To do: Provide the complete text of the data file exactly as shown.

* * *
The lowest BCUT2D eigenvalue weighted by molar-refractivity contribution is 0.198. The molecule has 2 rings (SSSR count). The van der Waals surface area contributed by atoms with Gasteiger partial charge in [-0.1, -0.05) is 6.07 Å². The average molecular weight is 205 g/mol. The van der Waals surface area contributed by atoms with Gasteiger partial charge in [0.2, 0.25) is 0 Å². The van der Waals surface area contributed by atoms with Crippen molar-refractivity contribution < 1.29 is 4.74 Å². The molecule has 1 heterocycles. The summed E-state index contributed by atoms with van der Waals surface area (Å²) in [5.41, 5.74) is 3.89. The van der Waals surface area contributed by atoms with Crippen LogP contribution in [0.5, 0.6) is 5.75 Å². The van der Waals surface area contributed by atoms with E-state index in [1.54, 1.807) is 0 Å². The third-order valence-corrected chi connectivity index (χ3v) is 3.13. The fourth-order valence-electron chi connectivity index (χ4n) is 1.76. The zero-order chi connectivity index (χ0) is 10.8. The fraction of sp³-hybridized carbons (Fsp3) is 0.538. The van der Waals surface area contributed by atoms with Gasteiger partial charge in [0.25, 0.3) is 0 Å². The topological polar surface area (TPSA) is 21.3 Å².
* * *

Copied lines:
The lowest BCUT2D eigenvalue weighted by molar-refractivity contribution is 0.198. The molecule has 2 rings (SSSR count). The van der Waals surface area contributed by atoms with Gasteiger partial charge in [-0.1, -0.05) is 6.07 Å². The average molecular weight is 205 g/mol. The van der Waals surface area contributed by atoms with Gasteiger partial charge in [0.2, 0.25) is 0 Å². The van der Waals surface area contributed by atoms with Crippen molar-refractivity contribution < 1.29 is 4.74 Å². The molecule has 1 heterocycles. The summed E-state index contributed by atoms with van der Waals surface area (Å²) in [5.41, 5.74) is 3.89. The van der Waals surface area contributed by atoms with Crippen LogP contribution in [0.5, 0.6) is 5.75 Å². The van der Waals surface area contributed by atoms with E-state index in [1.54, 1.807) is 0 Å². The third-order valence-corrected chi connectivity index (χ3v) is 3.13. The fourth-order valence-electron chi connectivity index (χ4n) is 1.76. The zero-order chi connectivity index (χ0) is 10.8. The fraction of sp³-hybridized carbons (Fsp3) is 0.538. The van der Waals surface area contributed by atoms with Gasteiger partial charge in [0.25, 0.3) is 0 Å². The topological polar surface area (TPSA) is 21.3 Å².